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Ahead of FATF meet, Pakistan court issues arrest warrant against Masood Azhar for terror financing

Ahead of FATF meet, Pakistan court issues arrest warrant against Masood Azhar for terror financing

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Islamabad [Pakistan], January 7 (ANI): In a significant development, an anti-terrorism court in Pakistan on Thursday issued an arrest warrant against banned Jaish-e-Mohammad (JeM) chief Masood Azhar on the charges of terror financing, sources said.
This comes ahead of meetings of the global watchdog Financial Action Task Force (FATF) in January and February, which will consider Pakistan's 'greylist' status.
"An anti-terrorism court in Pakistan on Thursday issued an arrest warrant for banned Jaish-e-Mohammad (JeM) chief Masood Azhar on the charges of terror financing," sources told ANI.
Pakistan, who has long denied Azhar's presence in the country, seems to have acknowledged that the JeM chief is in its territory.
"In a significant development, under pressure from FATF, Pakistan has acknowledged Masood Azhar's presence on its territory," the sources added.
Azhar-led JeM is responsible for carrying out many attacks in India. Its terrorists attacked the Parliament building and Jammu and Kashmir State Legislative Assembly complex in 2001, killing nine and eight people respectively. Pathankot terror attack in 2016 and Pulmawa attack in February this year were also carried out by the JeM.
In 2019, the United Nations added Azhar to the United Nations 1267 ISIL and al-Qaeda Sanctions List.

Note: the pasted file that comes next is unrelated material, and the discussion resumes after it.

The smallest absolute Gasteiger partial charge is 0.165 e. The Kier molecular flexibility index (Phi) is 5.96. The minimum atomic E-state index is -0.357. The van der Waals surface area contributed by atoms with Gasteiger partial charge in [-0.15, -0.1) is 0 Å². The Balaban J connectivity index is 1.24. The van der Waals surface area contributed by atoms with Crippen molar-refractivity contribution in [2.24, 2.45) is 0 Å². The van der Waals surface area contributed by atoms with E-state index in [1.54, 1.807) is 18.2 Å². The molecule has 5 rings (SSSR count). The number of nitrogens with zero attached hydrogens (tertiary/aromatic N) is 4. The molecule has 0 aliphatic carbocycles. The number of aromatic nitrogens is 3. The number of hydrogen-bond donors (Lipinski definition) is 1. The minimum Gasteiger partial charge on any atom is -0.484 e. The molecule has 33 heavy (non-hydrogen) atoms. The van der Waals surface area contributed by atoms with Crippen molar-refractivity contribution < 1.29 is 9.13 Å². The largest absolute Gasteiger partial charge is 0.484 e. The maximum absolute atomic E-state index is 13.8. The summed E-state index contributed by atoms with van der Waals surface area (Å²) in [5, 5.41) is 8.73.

Since the day of his designation by the United Nations as a "global terrorist" in May, Pakistan is reportedly keeping the chief of Jaish-e-Mohammed underground, preventing him from giving speeches in mosques or releasing audiotapes.
In September, the Indian government had also listed Azhar under the new anti-terror law Unlawful Activities (Prevention) Amendment Act, 1967.
In October, the FATF decided that Pakistan will continue to be on its greylist and asked it to continue to work on implementing an action plan to address its strategic deficiencies including demonstrating that its law enforcement agencies are identifying and investigating the widest range of terrorist financing activity and demonstrating that prosecutions result in effective, proportionate and dissuasive sanctions.
Pakistan is on the FATF's grey list since June 2018 and the government was given a final warning in February 2020 to complete the 27 action points by June in the same year.
The FATF extended the June deadline to September due to the spread of coronavirus that disrupted the FATF plenary meetings.
Pakistan is facing the difficult task of clearing its name from the FATF grey list. As things stand, Islamabad is finding it difficult to shield terror perpetrators and implement the FATF action plan at the same time. (ANI)

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